Lionel is traveling along with the World’s Greatest Hobby Show again this year. Each year this tour travels to new cities across the United States with representatives from manufacturers, clubs and local hobby shops. It’s not your traditional train show but an event designed to provide a fun introduction to the hobby for newcomers of all ages. For more about the tour and this year’s locations, see the WGH website. As we travel to new cities, each week we’ll highlight some of the real railroading treasures of these towns here, beginning with this week’s show in Cleveland, OH.
Cleveland has long been a major transportation hub and an important location on all of the major northeastern trunk lines. With its port on Lake Erie, Cleveland was and is an important point in the movement or ore from the upper midwest to the mills of eastern Ohio and western Pennsylvania. It is also strategically located along the mainline of the old New York Central and later the Nickel Plate and served as a major interchange point with the other major players who built rails into the region including the Pennsylvania and Baltimore and Ohio. Add in the strength of the local industrial scene and the importance of Cleveland becomes clear.
The New York Central
While Cleveland hosted many railroads, the big player in town was the New York Central. Cleveland was more than just a stop on the way from New York to Chicago. While we focus on freight cars on Friday, no look at the NYC in Cleveland would be complete without mention of the Cleveland Terminal and its electrified operations. Trains of the NYC and the Nickel Plate both shared the tracks into the massive terminal at the center of town. Eventually the B&O, Wheeling and Lake Erie and Erie would also use the facility. Construction began in 1922 with a prominent new tower building which covered 17 acres on its own. The rest of the terminal complex, including the local roads, were elevated above the station platforms and tracks.
The operation was electrified with overhead catenary until 1955. Twenty-two electric locomotives were used to reduce smoke in the city and the long subterranean runs through the terminal itself.
Cleveland was also an important junction for the NYC. Just to the west in Berea, mainlines to Chicago and St. Louis split (both were once separate railroads.) Working east, Berea was also the location of the split of two lines around Cleveland itself. Today these routes are owned by different railroads, Norfolk Southern and CSX, and from a public park you can watch the passage of more than 80 daily trains on average.
A few miles east of Cleveland at Ashtabula, the NYC’s branchline south to Youngstown and a connection with the Pittsburgh and Lake Erie created another busy artery into the mainline.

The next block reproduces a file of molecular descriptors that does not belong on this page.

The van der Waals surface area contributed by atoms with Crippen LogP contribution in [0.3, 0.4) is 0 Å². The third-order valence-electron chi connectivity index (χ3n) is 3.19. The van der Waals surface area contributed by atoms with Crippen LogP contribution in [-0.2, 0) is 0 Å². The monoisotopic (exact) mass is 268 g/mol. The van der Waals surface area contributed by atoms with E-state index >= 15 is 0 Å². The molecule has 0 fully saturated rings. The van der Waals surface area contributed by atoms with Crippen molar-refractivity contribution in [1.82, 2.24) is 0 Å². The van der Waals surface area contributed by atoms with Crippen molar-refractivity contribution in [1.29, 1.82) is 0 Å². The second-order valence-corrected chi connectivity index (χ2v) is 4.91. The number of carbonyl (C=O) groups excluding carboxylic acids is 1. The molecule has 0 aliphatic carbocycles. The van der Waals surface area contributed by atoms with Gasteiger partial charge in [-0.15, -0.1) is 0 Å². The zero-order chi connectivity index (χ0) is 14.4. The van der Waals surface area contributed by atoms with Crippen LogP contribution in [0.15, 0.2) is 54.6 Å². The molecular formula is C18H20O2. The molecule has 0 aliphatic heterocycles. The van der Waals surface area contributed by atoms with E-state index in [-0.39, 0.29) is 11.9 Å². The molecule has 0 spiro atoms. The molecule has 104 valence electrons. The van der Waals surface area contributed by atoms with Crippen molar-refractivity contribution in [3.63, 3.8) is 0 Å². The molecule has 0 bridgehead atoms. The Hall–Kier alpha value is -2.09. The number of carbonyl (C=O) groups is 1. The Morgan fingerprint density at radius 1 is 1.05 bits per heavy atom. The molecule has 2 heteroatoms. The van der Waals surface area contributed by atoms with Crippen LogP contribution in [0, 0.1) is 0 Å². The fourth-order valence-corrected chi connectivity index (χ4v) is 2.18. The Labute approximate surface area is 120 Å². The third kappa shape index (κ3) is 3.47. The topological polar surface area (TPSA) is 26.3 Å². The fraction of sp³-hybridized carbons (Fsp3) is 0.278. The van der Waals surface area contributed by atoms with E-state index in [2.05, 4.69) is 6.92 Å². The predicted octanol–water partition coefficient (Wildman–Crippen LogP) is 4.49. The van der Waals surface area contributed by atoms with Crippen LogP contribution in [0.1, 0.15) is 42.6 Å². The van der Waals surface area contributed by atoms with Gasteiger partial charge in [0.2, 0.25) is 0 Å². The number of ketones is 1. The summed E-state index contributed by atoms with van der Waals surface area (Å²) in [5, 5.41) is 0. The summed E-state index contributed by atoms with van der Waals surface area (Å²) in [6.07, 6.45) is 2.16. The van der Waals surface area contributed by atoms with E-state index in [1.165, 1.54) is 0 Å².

The Nickel Plate
The New York, Chicago and St. Louis was built in direct competition with the Central. In most places, the two mainlines along the shore of Lake Erie are within sight of one another. With its through service to New York City, the Nickel Plate never posed much of a threat to the Central’s passenger traffic, but it certainly gave the railroad a run for its money on the more lucrative fast freight trade.
The Nickel Plate became part of the Norfolk and Western in 1960. Today the mainline still hums with daily Norfolk Southern freight trains which can often be seen racing head to head with CSX freights on the old “Water Level Route” just a few yards away.
The Pennsy’s mainline to Chicago stretched west from Pittsburgh and stayed well south of Cleveland. They did reach the city via a North-South route from Cleveland to Mingo Junction, Ohio. This route was a major funnel for ore, coal, coke and limestone between the port, mines and mills at both ends of the line.
As Conrail rationalized routes in the 1980s, this route to Cleveland became the primary mainline from Pittsburgh to Chicago (connecting with the former NYC in Cleveland for the rest of the trip.) Cleveland was the epicenter of Conrail’s big “X” between Chicago and Philadelphia and St. Louis and New York. It is one of the few cities whose operations have seemed to get more interesting and complex with each of the major mergers in the late Twentieth Century.
The Baltimore and Ohio
Not to be left out, the B&O too built a branch north from its main line through central Ohio to reach the Cleveland docks. The B&O served several customers in the “Flats” area along the lakefront and Cuyahoga River. Much of this area, including the river which infamously caught fire in 1969, have been cleaned up and renovated and today is a thriving area of restaurants and clubs.
The B&O’s successor, CSX, became a major player in town in 1998 with its acquisition of Conrail. The railroad map of Cleveland was redrawn again and while CSX inherited most of the former NYC lines, within the city and to the west, Norfolk Southern also operates over former Central tracks.
With all the big name railroads in the city, it is easy to overlook the many industries that made Cleveland more than just an important junction. The entire region was once home to many steel mills, factories and heavy industry.
While a lot of these industries have been shuttered, much remains. You wouldn’t expect to find a salt mine in the heart of one of the countries big cities, but Cargil Salt has just that. The mine access is near the old NYC mainline and the operation stretches out for miles beneath Lake Erie.
Ringing the city are a few remaining steel operations and several important automotive assembly and parts plants. All of this traffic feeds the many freight yards around the city.
Should you choose to railfan around Cleveland today, there are lots of safe places both within the city and neighboring communities to watch trains from public property. And you’re sure to find something appealing to almost any railroad interest.